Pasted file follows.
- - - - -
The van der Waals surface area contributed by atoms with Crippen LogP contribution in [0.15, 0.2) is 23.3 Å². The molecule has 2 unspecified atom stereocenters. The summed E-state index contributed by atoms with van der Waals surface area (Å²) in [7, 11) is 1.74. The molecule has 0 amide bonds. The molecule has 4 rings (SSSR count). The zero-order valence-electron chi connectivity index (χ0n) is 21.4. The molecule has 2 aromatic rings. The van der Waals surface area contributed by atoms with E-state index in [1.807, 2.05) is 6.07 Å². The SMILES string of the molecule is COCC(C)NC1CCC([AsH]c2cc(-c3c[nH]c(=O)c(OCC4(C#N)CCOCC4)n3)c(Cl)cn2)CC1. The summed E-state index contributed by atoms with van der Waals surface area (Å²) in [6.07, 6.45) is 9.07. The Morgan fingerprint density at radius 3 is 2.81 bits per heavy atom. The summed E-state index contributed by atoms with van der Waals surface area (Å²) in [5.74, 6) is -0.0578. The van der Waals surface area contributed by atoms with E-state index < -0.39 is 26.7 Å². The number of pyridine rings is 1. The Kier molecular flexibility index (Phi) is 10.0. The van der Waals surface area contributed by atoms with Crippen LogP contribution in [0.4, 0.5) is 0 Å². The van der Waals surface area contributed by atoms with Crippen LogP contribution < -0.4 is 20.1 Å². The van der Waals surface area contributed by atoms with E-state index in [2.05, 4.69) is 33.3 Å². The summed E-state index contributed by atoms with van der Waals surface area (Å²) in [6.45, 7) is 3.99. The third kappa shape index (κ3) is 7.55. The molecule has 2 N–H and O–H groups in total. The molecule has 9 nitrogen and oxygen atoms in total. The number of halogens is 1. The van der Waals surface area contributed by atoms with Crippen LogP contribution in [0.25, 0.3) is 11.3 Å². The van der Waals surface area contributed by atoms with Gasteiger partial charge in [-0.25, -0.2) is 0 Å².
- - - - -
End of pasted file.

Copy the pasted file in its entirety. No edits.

The van der Waals surface area contributed by atoms with Crippen LogP contribution in [0.15, 0.2) is 23.3 Å². The molecule has 2 unspecified atom stereocenters. The summed E-state index contributed by atoms with van der Waals surface area (Å²) in [7, 11) is 1.74. The molecule has 0 amide bonds. The molecule has 4 rings (SSSR count). The zero-order valence-electron chi connectivity index (χ0n) is 21.4. The molecule has 2 aromatic rings. The van der Waals surface area contributed by atoms with E-state index in [1.807, 2.05) is 6.07 Å². The SMILES string of the molecule is COCC(C)NC1CCC([AsH]c2cc(-c3c[nH]c(=O)c(OCC4(C#N)CCOCC4)n3)c(Cl)cn2)CC1. The summed E-state index contributed by atoms with van der Waals surface area (Å²) in [6.07, 6.45) is 9.07. The Morgan fingerprint density at radius 3 is 2.81 bits per heavy atom. The summed E-state index contributed by atoms with van der Waals surface area (Å²) in [5.74, 6) is -0.0578. The van der Waals surface area contributed by atoms with E-state index < -0.39 is 26.7 Å². The number of pyridine rings is 1. The Kier molecular flexibility index (Phi) is 10.0. The van der Waals surface area contributed by atoms with Crippen LogP contribution in [0.4, 0.5) is 0 Å². The van der Waals surface area contributed by atoms with Crippen LogP contribution < -0.4 is 20.1 Å². The van der Waals surface area contributed by atoms with E-state index in [2.05, 4.69) is 33.3 Å². The summed E-state index contributed by atoms with van der Waals surface area (Å²) in [6.45, 7) is 3.99. The third kappa shape index (κ3) is 7.55. The molecule has 2 N–H and O–H groups in total. The molecule has 9 nitrogen and oxygen atoms in total. The number of halogens is 1. The van der Waals surface area contributed by atoms with Crippen LogP contribution in [0.25, 0.3) is 11.3 Å². The van der Waals surface area contributed by atoms with Gasteiger partial charge in [-0.25, -0.2) is 0 Å².